Big Canoe Writers

Words and Wit for the Ages

Clayton Fain’s Last Ride

March 5
by Travis H. McDaniel
Clayton Fain's grave marker

The author at Clayton Fain’s grave marker in the Hiwassee Cemetery, Ducktown, Tennessee.

My eyes strain to locate the marker as I pick my way through an overgrown thicket of briers, vines and saplings. An earthy odor fills my nostrils, and I begin to wonder if I have correctly followed directions. Finally, I make out what appears to be the object of my quest.

Scrambling on my hands and knees through the final 20 yards of tangled vegetation, I reach a gravestone well-camouflaged by vines and privet. A feeling of melancholy settles over me as I realize in all probability nobody has visited this gravesite since placement of the military marker here in 1974. Read the rest of this entry »

The Good Old Days

March 9
by Travis H. McDaniel

October 15, 2083 – Atlanta, Georgia
A sullen frown wrinkles the frustrated writer’s brow as he tears up yet another draft of a research article and flings it towards the waste paper basket sitting in the corner of his posh Buckhead office. The renowned freelance journalist, Alexander Carlton Ellis, known to friend and fans alike as “Ace,” sits at his desk, irritated at his inability to pull himself out of a slump, now in its third month. What he needs is a great story idea to put him on top again.

Ace has been in the game for over forty years, covering human-interest aspects of major international topics. He made a name for himself early in his career with hard-hitting stories relating to the ongoing wars in Iraq and Afghanistan, the Arab-Jewish conflict, the melting of the Greenland Ice Cap and the final clearing of what once was the great Amazon rain forest. He thought the catchy title for his rain forest article, “Amazon Green, vs. Chop-Sticks for China?” worthy of an award by itself. Yes, there were a million stories to be written, and Ace was proud of the fact he had always been out there on the edge … read the rest of this story online in Cynic Magazine

Pocketknives and Slingshots

August 22
by Travis H. McDaniel

It’s easy to see why I loved pocketknives when I was a boy.  They were solid, had a nice heft to them, and the bone handle felt good and smooth when I turned the knife over and over in my right front pocket.  Other pockets might hold things like an “aggie toy” that helped win marble games, a lucky creek rock to rub whenever I made a wish, my favorite arrowhead, and other invaluable stuff like that.  And another thing about a pocketknife, it’s just the right size to take to bed with you every night.  Little boys like to sleep with at least one of their valued possessions.  But of course, you already know all these things if you were born before World War II and lived in the country, or a small town like I did.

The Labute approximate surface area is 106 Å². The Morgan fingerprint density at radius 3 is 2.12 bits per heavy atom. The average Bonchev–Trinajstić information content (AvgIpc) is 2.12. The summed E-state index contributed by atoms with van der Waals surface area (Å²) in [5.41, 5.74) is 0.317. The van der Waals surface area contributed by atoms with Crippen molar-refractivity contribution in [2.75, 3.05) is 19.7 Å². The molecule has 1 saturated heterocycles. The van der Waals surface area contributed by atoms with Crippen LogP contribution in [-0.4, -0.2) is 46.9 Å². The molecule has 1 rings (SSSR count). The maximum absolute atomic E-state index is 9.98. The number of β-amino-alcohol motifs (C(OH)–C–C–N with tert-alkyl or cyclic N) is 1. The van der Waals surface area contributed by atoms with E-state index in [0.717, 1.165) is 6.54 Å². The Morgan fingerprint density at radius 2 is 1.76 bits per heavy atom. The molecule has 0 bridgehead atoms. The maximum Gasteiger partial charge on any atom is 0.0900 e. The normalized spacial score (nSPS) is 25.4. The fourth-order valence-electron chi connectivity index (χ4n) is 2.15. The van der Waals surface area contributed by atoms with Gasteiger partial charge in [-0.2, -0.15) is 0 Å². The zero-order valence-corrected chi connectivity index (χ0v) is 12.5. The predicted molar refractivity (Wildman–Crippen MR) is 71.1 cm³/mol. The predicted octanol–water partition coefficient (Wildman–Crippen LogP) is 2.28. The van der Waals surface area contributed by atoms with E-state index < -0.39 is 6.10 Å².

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Encounter on the Flathead

August 10
by Ken Reynolds

Encounter on the Flathead and other Recollections is a collection of 27 true stories from the author’s life.


available in the books by local authors section at the

Foothills IGA in Marble Hill

Copies also may be purchased directly from the author

email Travis at

telephone at 706-579- 2694

Read the August 2011 Smoke Signals article about Travis and his new book

Read more about Travis on the Authors and Bios page

I Remember Danielsville

October 24
by Travis H. McDaniel

Except for Sundays, we went barefooted nearly all the time from May to September. We drank Double Cola, RC or Pepsi from the ice-filled metal cooler at Mr. Hoyt’s store. On Saturday nights we bathed in a # 3 washtub filled with water heated on the kitchen stove. We caught white-face bumble bees in our hands (they’re the ones with no stinger) from the wisteria-draped trees in Mrs. Cox’s front yard.

(First published in Georgia Backroads Magazine, Winter 2008)
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